Ever since you decided to enlist, I knew that there were things I had to say to you. I don't know the best way to say this so I think I'll just say it as simply as possible: I want to be your girl. I know that you have your pick of the girls because we're all sweet on you but the way I feel is different from the rest of them. They like you because you're handsome and you have a lot of friends. I like you because you are a good friend and you have a good heart.

I know you're going off to war so I'm not asking for a commitment or anything but I hope you will tell me that it's okay if I write to you while you're gone and maybe when you get back home, we can go grab a soda and catch up.

I will miss you and pray for you every day and I hope that you think of me while you're gone.



After reading over the letter a few times, Iris folded it and pushed down into a matching envelope before she could change her mind. As she wrote Ben's name on the front of it in loopy handwriting, Mama called her down to lunch.

Forty minutes later, she was back upstairs, her eyes on the car now parked against the curb across the street. Iris' heart caught somewhere in her ribs and started beating off-kilter, the rat-tat-tat beat so strong that her breathing got flubbed up, too. She looked at the clock and realized that she had plenty of time before she really needed to go across the street so she closed her eyes, took a deep breath, and gave herself a few more hours.

The clock ticked by slowly, each hour feeling like two, and when the sun had finally set over Folton Street, Iris decided that she had to do it now. She had to do it now. She had no idea what time Ben's train was leaving in the morning but she knew that if she did not pick her feet up and march across that street right then and there, she never would. After palming the lavender envelope, a shaky-voiced Iris announced that she was running across the street to Ben's house and hurried away, the screen door flapping behind her. She made it across the narrow residential street, up the steps, and onto Ben's porch in seconds and before she could stop herself, she rapped on the door.

A chorus of voices inside told Iris that everyone, including Ben's older brother and sister and their families, were home and the knowledge that she probably wouldn't be able to talk to Ben alone made her hands start to tremble. Just as she was turning around to retreat into the safety of her own home, the door opened and she was staring into Ben's crisp, blue eyes. "Hi, Iris."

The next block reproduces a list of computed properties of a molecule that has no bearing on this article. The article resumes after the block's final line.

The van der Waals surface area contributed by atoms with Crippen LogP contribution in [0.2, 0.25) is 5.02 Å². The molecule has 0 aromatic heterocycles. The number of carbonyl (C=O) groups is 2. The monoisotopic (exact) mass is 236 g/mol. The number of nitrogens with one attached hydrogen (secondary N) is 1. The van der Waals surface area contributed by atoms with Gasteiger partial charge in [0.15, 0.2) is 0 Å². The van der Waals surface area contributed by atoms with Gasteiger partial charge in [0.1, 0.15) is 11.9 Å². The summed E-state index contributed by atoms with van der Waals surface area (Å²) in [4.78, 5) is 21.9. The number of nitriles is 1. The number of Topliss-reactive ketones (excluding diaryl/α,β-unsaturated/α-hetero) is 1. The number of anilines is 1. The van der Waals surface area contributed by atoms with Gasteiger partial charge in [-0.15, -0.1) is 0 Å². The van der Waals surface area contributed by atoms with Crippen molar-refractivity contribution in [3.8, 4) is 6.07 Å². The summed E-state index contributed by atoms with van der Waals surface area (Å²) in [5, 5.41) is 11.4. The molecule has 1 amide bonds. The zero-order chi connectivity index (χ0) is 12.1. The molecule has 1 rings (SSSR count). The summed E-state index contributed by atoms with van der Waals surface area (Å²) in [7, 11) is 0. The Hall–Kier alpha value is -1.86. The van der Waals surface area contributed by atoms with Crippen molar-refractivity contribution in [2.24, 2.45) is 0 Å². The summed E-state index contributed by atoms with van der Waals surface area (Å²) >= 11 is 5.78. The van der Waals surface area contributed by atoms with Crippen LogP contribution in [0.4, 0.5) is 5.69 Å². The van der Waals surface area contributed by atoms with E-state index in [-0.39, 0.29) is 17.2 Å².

"Hi, Ben," she began, "I know you just got back but you're leaving tomorrow and I wanted to see you before you left. I—" Iris glanced down at the envelope in her hand and then shoved it at Ben, letting go once he had his fingers curled around the edge.

Ben looked down at the purple paper in his hand before he flashed her a wide grin and turned away for a moment, shouting something Iris could not quite make out before turning his attention back to her. "That's perfect, Iris, because I was getting ready to come across to see you."

As he spoke, a small woman with hair the color of winter wheat walked up to him and Ben grinned at her, putting his arm around her shoulders. Iris gaped at the intimate gesture she was seeing, the scene not quite making sense.

"Hello there," the woman greeted Iris in a soft, lilting voice.

"Hello," Iris stated, her voice more dismissive than she had intended, her need to talk to Ben by himself outweighing her proper upbringing.

"Iris," Ben said with his eyes on the woman next to him, "I want you to meet my wife, Betty Ann."

Betty Ann extended her hand and Iris took it, her movements stony as shock rippled through her body. Finally, she lifted her eyes to Ben and parroted, "Wife?"

Dipping her head bashfully, Betty Ann nodded while Ben laughed. "Yes, my wife. I met her at the five-and-dime by Grandpa's house the first day of our visit. We spent nearly the whole two weeks together and decided that since I was leaving, we might as well get married because I knew right away that she was a keeper." Ben turned his eyes toward Iris and continued, "So we got married by a preacher last night. She's going with me tomorrow and will stay in town near where I'll be during training. I figure I'll get to see her some, at least until I ship out, and that's got to be good enough for a while."

Iris listened to Ben's words as she fought to catch her breath. All the air had escaped her lungs, leaving her light-headed and sick to her stomach. When she realized Ben was staring at her, a curious look on his face, she nodded quietly and reached her hand out, jerking the envelope from Ben's hand before she could stop herself.

"Iris?" he asked, confusion evident in his voice. His eyes moved from her face to the envelope that she had so quickly taken back from him. When she failed to answer him, he said her name again and let go of Betty Ann, taking two steps toward Iris as he reached his hand out to drop it onto her shoulder.

Crumpling the envelope up into a tiny ball, Iris squeezed her fist around it and flinched when she felt Ben's warm hand touching her. Swallowing against the tears that she knew were going to spill over, she lifted her head and gave Ben a smile. "Congratulations, Ben. Congratulations, Betty Ann." Stepping backwards in a rush, she shook Ben's gentle touch from her shoulder and stumbled over her words. "I...I'll leave you alone now. I just wanted to tell you to be safe and that I hope you can come back home soon."

Spinning on her heel, Iris dashed down the steps and back across the street. She heard Ben call her name once more but she kept moving, only stopped moving once she was standing inside her own bedroom, staring at the waste basket where the now-crumpled envelope had just fallen. Hearing a door slam across the street, she watched out the window as Ben helped Betty Ann into the backseat of the car and then slipped in next to her, grasping her hand in his as he shut the door. Iris watched the car pull from the curb with a numb feeling and, once the headlights had disappeared down the street, she closed her curtains and dropped down onto her bed. Staring at her shoes, Iris sighed and swiped at a tear that had appeared out of nowhere.

Ben had always told her that anything she wanted could be hers. Letting out a sad little laugh, Iris shook her head. Ben was wrong.